Although certain provisions—such as requiring public schools to determine the legal status of enrolling students and making it a crime to fail to carry proper immigration documents—were stripped from the House bill, the idea of making “attrition through enforcement” (that is, making life so miserable for undocumented immigrants that they leave the state) Mississippi’s official immigration policy is not only ineffective, it’s also costly and hugely damaging to the state’s reputation.
Mississippi lawmakers need look no further than neighboring Alabama, where last week, a federal judge blocked two more provisions of the state’s controversial immigration law, HB 56. To date, six provisions of Alabama’s extreme law have been enjoined—and for good reason. The controversial law would have, among other things, denied basic utilities, like water, gas, and electric services, to undocumented immigrants in the state. HB 56 would also have cost the state $11 billion, plus $265 million in state income and sales tax, according to a report out of the University of Alabama. Is this really want Mississippians want for their state?
According to Mississippi Governor, Phil Bryant, it is. Earlier this month, Gov. Bryant spoke out in favor of HB 488, saying that “a crackdown is urgently needed” and that “perhaps it’s boat-rocking time in Mississippi.” Really, Gov. Bryant? By “boat-rocking” do you mean “budget-rocking?” The state of Mississippi is facing a $634 million budget deficit in FY2012, according to the Center on Budget and Policy Priorities.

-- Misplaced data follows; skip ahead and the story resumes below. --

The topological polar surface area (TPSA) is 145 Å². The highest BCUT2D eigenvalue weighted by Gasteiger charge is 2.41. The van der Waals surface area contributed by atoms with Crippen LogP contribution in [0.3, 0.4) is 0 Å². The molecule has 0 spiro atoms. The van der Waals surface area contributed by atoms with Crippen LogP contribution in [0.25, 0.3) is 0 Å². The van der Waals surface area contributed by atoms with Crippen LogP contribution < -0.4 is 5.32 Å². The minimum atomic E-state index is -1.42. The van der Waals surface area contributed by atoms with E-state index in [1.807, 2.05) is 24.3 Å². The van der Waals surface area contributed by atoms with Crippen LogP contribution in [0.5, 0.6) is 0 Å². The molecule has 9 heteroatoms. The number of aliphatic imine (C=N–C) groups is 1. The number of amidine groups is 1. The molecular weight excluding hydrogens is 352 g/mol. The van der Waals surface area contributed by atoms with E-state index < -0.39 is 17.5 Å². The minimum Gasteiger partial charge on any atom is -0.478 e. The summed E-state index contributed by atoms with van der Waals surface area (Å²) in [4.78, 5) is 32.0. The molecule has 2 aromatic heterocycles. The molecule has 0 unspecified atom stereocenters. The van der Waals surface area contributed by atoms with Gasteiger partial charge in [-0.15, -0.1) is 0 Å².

Clearly, as demonstrated by nearly every other state that passed similar immigration measures, these laws are as costly to defend and implement as they are on state industries.
Arizona has lost 2,800 jobs, more than $1 million in legal fees and a whopping $490 million in tourism revenue due to SB 1070.
The Georgia Fruit and Vegetable Association said that nearly $300 million worth of crops and 11,000 agricultural jobs are at risk due to their state’s immigration law.
South Carolina’s immigration law SB 20 came with a $1.3 million price tag, not counting the cost of defending or implementing the law, according to the bill’s fiscal note.
But none of these fiscal impacts are of concern to Mississippi legislators, who apparently voted NOT to attach a fiscal note to HB 488.
All of this begs the question, can Mississippi really afford to follow in the same fiscal footsteps as these other states? And why, after the countless legal challenges, enjoinments, and fiscal and political fallout in other states, do Mississippi lawmakers want a bill like this? Is this really the reputation Mississippi wants to present to the country? To possible foreign business investors?
As Mississippi state Rep. Sonya Williams-Barnes (D-Gulfport) put it: